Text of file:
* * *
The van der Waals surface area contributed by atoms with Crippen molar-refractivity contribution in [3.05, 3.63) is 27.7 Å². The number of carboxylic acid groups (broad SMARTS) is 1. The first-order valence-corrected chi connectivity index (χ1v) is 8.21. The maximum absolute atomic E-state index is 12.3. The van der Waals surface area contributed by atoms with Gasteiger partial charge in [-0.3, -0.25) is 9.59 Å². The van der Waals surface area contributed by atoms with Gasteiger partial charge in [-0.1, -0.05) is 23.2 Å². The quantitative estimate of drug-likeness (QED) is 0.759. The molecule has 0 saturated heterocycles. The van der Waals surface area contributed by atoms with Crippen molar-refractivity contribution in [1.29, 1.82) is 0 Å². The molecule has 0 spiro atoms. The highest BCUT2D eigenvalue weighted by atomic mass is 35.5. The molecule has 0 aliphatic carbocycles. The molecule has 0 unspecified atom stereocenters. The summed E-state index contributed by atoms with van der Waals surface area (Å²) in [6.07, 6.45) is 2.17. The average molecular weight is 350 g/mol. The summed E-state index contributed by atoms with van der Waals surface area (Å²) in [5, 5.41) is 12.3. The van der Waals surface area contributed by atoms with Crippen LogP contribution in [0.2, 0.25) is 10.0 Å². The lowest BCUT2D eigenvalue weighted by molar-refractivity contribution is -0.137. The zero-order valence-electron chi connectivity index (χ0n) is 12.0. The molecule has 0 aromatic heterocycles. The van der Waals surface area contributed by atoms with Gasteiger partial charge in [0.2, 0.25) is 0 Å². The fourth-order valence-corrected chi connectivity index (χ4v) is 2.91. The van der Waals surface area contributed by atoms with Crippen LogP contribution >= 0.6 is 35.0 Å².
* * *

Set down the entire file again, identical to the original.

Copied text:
The van der Waals surface area contributed by atoms with Crippen molar-refractivity contribution in [3.05, 3.63) is 27.7 Å². The number of carboxylic acid groups (broad SMARTS) is 1. The first-order valence-corrected chi connectivity index (χ1v) is 8.21. The maximum absolute atomic E-state index is 12.3. The van der Waals surface area contributed by atoms with Gasteiger partial charge in [-0.3, -0.25) is 9.59 Å². The van der Waals surface area contributed by atoms with Gasteiger partial charge in [-0.1, -0.05) is 23.2 Å². The quantitative estimate of drug-likeness (QED) is 0.759. The molecule has 0 saturated heterocycles. The van der Waals surface area contributed by atoms with Crippen molar-refractivity contribution in [1.29, 1.82) is 0 Å². The molecule has 0 spiro atoms. The highest BCUT2D eigenvalue weighted by atomic mass is 35.5. The molecule has 0 aliphatic carbocycles. The molecule has 0 unspecified atom stereocenters. The summed E-state index contributed by atoms with van der Waals surface area (Å²) in [6.07, 6.45) is 2.17. The average molecular weight is 350 g/mol. The summed E-state index contributed by atoms with van der Waals surface area (Å²) in [5, 5.41) is 12.3. The van der Waals surface area contributed by atoms with Crippen LogP contribution in [0.2, 0.25) is 10.0 Å². The lowest BCUT2D eigenvalue weighted by molar-refractivity contribution is -0.137. The zero-order valence-electron chi connectivity index (χ0n) is 12.0. The molecule has 0 aromatic heterocycles. The van der Waals surface area contributed by atoms with Gasteiger partial charge in [0.2, 0.25) is 0 Å². The fourth-order valence-corrected chi connectivity index (χ4v) is 2.91. The van der Waals surface area contributed by atoms with Crippen LogP contribution >= 0.6 is 35.0 Å².